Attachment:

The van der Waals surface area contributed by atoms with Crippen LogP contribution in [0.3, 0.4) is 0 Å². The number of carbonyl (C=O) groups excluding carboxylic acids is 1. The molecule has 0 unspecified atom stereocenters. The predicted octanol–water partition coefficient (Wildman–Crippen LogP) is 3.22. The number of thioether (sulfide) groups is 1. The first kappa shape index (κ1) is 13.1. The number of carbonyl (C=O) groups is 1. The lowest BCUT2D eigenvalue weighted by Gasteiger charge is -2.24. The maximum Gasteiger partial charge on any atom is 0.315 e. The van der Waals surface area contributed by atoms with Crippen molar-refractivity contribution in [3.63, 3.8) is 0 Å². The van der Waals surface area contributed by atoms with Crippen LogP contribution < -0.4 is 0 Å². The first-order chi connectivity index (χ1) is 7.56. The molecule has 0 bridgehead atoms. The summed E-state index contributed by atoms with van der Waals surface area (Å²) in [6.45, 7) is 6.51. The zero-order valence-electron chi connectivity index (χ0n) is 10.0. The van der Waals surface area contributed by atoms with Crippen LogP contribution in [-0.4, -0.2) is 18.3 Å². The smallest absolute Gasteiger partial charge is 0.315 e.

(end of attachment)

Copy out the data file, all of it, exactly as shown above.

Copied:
The van der Waals surface area contributed by atoms with Crippen LogP contribution in [0.3, 0.4) is 0 Å². The number of carbonyl (C=O) groups excluding carboxylic acids is 1. The molecule has 0 unspecified atom stereocenters. The predicted octanol–water partition coefficient (Wildman–Crippen LogP) is 3.22. The number of thioether (sulfide) groups is 1. The first kappa shape index (κ1) is 13.1. The number of carbonyl (C=O) groups is 1. The lowest BCUT2D eigenvalue weighted by Gasteiger charge is -2.24. The maximum Gasteiger partial charge on any atom is 0.315 e. The van der Waals surface area contributed by atoms with Crippen molar-refractivity contribution in [3.63, 3.8) is 0 Å². The van der Waals surface area contributed by atoms with Crippen LogP contribution < -0.4 is 0 Å². The first-order chi connectivity index (χ1) is 7.56. The molecule has 0 bridgehead atoms. The summed E-state index contributed by atoms with van der Waals surface area (Å²) in [6.45, 7) is 6.51. The zero-order valence-electron chi connectivity index (χ0n) is 10.0. The van der Waals surface area contributed by atoms with Crippen LogP contribution in [-0.4, -0.2) is 18.3 Å². The smallest absolute Gasteiger partial charge is 0.315 e.